In March 2021, Bitcoin software firm Lightning Labs and blockchain startup Tari Labs agreed to halt development of Lightning’s Taro protocol, after courts converted a temporary restraining order into a preliminary injunction. The decision was made after Tari Labs claimed that the name Taro infringed its trademark rights as it was too similar to its own protocol called Tari, which is a US registered trademark.
The temporary restraining order was initially issued on March 13, 2021 by California District Court Judge William Orrick, and prevented Lightning Labs from making any updates or announcements regarding the Taro protocol. The court’s decision to convert the order to a preliminary injunction now means that development of the protocol will be halted until a court decision is reached.
As part of the agreement, Lightning Labs may not make any updates to the Taro protocol or merge internal updates with the public open source code of the protocol. You are also not allowed to announce or launch any protocol milestones. However, Lightning Labs may respond to communications from non-Lightning developers and users, as long as Lightning Labs does not use those communications to further the development of Taro.
Lightning Labs may still refer to Taro as the “former protocol name” for announcements related to the protocol name change, as long as it is not “confusingly similar” to Taro or Tari. Tari Labs first filed a trademark infringement complaint against Lightning Labs in December 2020, alleging that both companies “compete in the same digital blockchain ecosystem” and provide similar, “in some cases identical” services.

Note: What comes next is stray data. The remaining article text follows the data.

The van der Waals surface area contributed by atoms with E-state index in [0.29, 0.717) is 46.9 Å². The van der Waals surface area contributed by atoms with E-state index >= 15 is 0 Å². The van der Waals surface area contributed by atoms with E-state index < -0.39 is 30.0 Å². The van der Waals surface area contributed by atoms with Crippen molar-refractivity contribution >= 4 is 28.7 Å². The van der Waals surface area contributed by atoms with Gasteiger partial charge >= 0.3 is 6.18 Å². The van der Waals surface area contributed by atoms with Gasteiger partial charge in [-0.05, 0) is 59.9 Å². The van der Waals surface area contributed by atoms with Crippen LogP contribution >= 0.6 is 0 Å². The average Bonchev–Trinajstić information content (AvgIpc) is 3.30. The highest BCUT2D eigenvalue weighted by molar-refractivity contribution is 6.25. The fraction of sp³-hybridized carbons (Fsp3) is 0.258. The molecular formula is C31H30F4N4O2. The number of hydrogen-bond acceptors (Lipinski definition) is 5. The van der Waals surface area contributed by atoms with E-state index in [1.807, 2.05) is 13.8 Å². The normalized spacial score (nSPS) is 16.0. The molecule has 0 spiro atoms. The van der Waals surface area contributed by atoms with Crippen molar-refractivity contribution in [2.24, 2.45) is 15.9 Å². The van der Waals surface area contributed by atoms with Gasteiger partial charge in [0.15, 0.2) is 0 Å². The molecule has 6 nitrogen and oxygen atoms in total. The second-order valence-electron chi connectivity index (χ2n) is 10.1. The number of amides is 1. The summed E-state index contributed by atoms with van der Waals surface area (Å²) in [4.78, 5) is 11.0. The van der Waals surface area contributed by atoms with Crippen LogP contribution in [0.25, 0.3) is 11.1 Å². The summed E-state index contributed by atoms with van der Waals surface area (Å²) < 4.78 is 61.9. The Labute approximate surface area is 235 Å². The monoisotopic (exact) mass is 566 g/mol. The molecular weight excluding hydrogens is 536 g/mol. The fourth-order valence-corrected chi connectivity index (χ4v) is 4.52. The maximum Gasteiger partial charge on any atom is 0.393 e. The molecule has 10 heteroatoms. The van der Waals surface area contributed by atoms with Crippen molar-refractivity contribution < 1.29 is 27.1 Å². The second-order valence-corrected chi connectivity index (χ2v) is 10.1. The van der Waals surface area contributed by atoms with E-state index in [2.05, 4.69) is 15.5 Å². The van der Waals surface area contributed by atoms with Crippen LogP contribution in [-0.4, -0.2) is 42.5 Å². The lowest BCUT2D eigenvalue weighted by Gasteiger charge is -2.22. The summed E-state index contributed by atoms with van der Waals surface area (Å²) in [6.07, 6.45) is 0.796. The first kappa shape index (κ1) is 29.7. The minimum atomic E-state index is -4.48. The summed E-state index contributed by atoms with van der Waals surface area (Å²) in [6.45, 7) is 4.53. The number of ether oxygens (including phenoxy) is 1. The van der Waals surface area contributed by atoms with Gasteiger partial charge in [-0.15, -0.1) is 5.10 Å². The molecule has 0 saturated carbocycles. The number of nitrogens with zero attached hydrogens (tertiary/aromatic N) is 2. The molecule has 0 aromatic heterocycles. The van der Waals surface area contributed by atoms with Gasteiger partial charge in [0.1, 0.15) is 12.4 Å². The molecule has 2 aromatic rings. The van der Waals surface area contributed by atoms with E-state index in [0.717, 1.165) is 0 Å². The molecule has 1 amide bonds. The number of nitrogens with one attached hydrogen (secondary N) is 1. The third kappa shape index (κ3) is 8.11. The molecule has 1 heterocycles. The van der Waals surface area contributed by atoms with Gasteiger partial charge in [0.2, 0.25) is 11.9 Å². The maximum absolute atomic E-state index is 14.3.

The Taro protocol is an ambitious project that Lightning Labs announced on April 5, 2021, in the midst of a $70 million round of funding. Its goal is to take advantage of Bitcoin’s Taproot update and allow stablecoins to be transferred over the Lightning Network, a layer 2 solution to the Bitcoin blockchain that allows for faster and cheaper transactions than those executed on the base layer.
The news that the temporary restraining order became a preliminary injunction sparked a backlash on Twitter, with Tari Labs co-founder Riccardo Spagni defending the lawsuit, arguing that the letters “I” and “O” are the same. close together on a computer keyboard. to cause confusion. He also mentioned that Tari had offered to finance Taro’s rebranding a year ago. Tari’s co-founder, Naveen Jain, also defended the lawsuit, suggesting that it’s “hard to call something ‘frivolous’ when a judge issues a temporary restraining order in his favor.”